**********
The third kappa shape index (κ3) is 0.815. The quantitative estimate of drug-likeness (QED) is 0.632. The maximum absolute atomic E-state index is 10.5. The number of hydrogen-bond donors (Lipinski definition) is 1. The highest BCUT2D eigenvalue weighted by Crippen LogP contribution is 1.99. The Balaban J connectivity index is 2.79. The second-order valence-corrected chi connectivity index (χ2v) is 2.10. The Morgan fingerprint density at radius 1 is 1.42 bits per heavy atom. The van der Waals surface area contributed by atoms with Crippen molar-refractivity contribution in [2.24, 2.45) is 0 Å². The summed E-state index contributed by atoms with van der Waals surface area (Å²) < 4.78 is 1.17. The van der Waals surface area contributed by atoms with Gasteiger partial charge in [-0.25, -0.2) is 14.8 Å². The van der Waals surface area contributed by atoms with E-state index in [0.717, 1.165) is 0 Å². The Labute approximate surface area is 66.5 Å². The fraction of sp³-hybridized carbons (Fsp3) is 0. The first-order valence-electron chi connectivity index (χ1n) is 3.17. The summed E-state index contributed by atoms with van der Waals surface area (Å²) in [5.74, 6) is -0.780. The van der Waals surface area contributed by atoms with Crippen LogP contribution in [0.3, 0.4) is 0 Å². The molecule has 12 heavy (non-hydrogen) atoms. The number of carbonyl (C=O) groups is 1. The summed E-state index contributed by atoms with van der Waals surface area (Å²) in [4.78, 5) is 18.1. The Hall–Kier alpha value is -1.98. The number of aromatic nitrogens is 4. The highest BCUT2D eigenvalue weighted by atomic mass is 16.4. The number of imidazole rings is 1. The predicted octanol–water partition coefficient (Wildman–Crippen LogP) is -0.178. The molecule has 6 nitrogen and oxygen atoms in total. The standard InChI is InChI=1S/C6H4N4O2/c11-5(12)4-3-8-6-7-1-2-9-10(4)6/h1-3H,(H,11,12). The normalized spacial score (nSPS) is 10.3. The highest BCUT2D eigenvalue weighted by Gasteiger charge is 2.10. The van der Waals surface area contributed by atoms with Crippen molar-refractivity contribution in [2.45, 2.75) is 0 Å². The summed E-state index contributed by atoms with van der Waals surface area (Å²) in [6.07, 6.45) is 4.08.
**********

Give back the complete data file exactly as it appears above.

The third kappa shape index (κ3) is 0.815. The quantitative estimate of drug-likeness (QED) is 0.632. The maximum absolute atomic E-state index is 10.5. The number of hydrogen-bond donors (Lipinski definition) is 1. The highest BCUT2D eigenvalue weighted by Crippen LogP contribution is 1.99. The Balaban J connectivity index is 2.79. The second-order valence-corrected chi connectivity index (χ2v) is 2.10. The Morgan fingerprint density at radius 1 is 1.42 bits per heavy atom. The van der Waals surface area contributed by atoms with Crippen molar-refractivity contribution in [2.24, 2.45) is 0 Å². The summed E-state index contributed by atoms with van der Waals surface area (Å²) < 4.78 is 1.17. The van der Waals surface area contributed by atoms with Gasteiger partial charge in [-0.25, -0.2) is 14.8 Å². The van der Waals surface area contributed by atoms with E-state index in [0.717, 1.165) is 0 Å². The Labute approximate surface area is 66.5 Å². The fraction of sp³-hybridized carbons (Fsp3) is 0. The first-order valence-electron chi connectivity index (χ1n) is 3.17. The summed E-state index contributed by atoms with van der Waals surface area (Å²) in [5.74, 6) is -0.780. The van der Waals surface area contributed by atoms with Crippen LogP contribution in [0.3, 0.4) is 0 Å². The molecule has 12 heavy (non-hydrogen) atoms. The number of carbonyl (C=O) groups is 1. The summed E-state index contributed by atoms with van der Waals surface area (Å²) in [4.78, 5) is 18.1. The Hall–Kier alpha value is -1.98. The number of aromatic nitrogens is 4. The highest BCUT2D eigenvalue weighted by atomic mass is 16.4. The number of imidazole rings is 1. The predicted octanol–water partition coefficient (Wildman–Crippen LogP) is -0.178. The molecule has 6 nitrogen and oxygen atoms in total. The standard InChI is InChI=1S/C6H4N4O2/c11-5(12)4-3-8-6-7-1-2-9-10(4)6/h1-3H,(H,11,12). The normalized spacial score (nSPS) is 10.3. The highest BCUT2D eigenvalue weighted by Gasteiger charge is 2.10. The van der Waals surface area contributed by atoms with Crippen molar-refractivity contribution in [2.45, 2.75) is 0 Å². The summed E-state index contributed by atoms with van der Waals surface area (Å²) in [6.07, 6.45) is 4.08.